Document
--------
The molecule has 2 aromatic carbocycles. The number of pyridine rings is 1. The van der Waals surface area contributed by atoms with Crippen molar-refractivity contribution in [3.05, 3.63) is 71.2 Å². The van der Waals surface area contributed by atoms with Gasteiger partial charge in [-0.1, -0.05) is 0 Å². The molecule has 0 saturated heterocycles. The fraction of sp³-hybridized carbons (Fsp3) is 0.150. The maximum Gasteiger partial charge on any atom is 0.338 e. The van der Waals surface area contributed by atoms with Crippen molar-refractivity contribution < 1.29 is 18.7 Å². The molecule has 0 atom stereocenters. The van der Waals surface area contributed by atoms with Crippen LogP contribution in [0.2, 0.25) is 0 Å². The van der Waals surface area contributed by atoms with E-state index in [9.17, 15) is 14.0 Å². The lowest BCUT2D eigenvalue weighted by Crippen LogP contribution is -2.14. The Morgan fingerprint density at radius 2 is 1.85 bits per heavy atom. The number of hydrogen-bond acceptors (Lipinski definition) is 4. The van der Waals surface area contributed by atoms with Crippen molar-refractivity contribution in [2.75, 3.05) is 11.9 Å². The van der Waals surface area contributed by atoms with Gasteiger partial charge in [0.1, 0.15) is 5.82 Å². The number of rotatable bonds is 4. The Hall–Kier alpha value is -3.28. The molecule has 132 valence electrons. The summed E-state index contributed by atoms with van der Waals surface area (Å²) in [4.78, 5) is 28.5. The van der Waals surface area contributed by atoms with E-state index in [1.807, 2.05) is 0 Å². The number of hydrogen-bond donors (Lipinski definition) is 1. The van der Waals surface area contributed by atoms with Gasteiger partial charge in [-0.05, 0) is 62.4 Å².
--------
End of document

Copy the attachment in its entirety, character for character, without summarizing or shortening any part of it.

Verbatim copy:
The molecule has 2 aromatic carbocycles. The number of pyridine rings is 1. The van der Waals surface area contributed by atoms with Crippen molar-refractivity contribution in [3.05, 3.63) is 71.2 Å². The van der Waals surface area contributed by atoms with Gasteiger partial charge in [-0.1, -0.05) is 0 Å². The molecule has 0 saturated heterocycles. The fraction of sp³-hybridized carbons (Fsp3) is 0.150. The maximum Gasteiger partial charge on any atom is 0.338 e. The van der Waals surface area contributed by atoms with Crippen molar-refractivity contribution < 1.29 is 18.7 Å². The molecule has 0 atom stereocenters. The van der Waals surface area contributed by atoms with Crippen LogP contribution in [0.2, 0.25) is 0 Å². The van der Waals surface area contributed by atoms with E-state index in [9.17, 15) is 14.0 Å². The lowest BCUT2D eigenvalue weighted by Crippen LogP contribution is -2.14. The Morgan fingerprint density at radius 2 is 1.85 bits per heavy atom. The number of hydrogen-bond acceptors (Lipinski definition) is 4. The van der Waals surface area contributed by atoms with Crippen molar-refractivity contribution in [2.75, 3.05) is 11.9 Å². The van der Waals surface area contributed by atoms with Gasteiger partial charge in [0.1, 0.15) is 5.82 Å². The number of rotatable bonds is 4. The Hall–Kier alpha value is -3.28. The molecule has 132 valence electrons. The summed E-state index contributed by atoms with van der Waals surface area (Å²) in [4.78, 5) is 28.5. The van der Waals surface area contributed by atoms with E-state index in [1.807, 2.05) is 0 Å². The number of hydrogen-bond donors (Lipinski definition) is 1. The van der Waals surface area contributed by atoms with Gasteiger partial charge in [-0.05, 0) is 62.4 Å².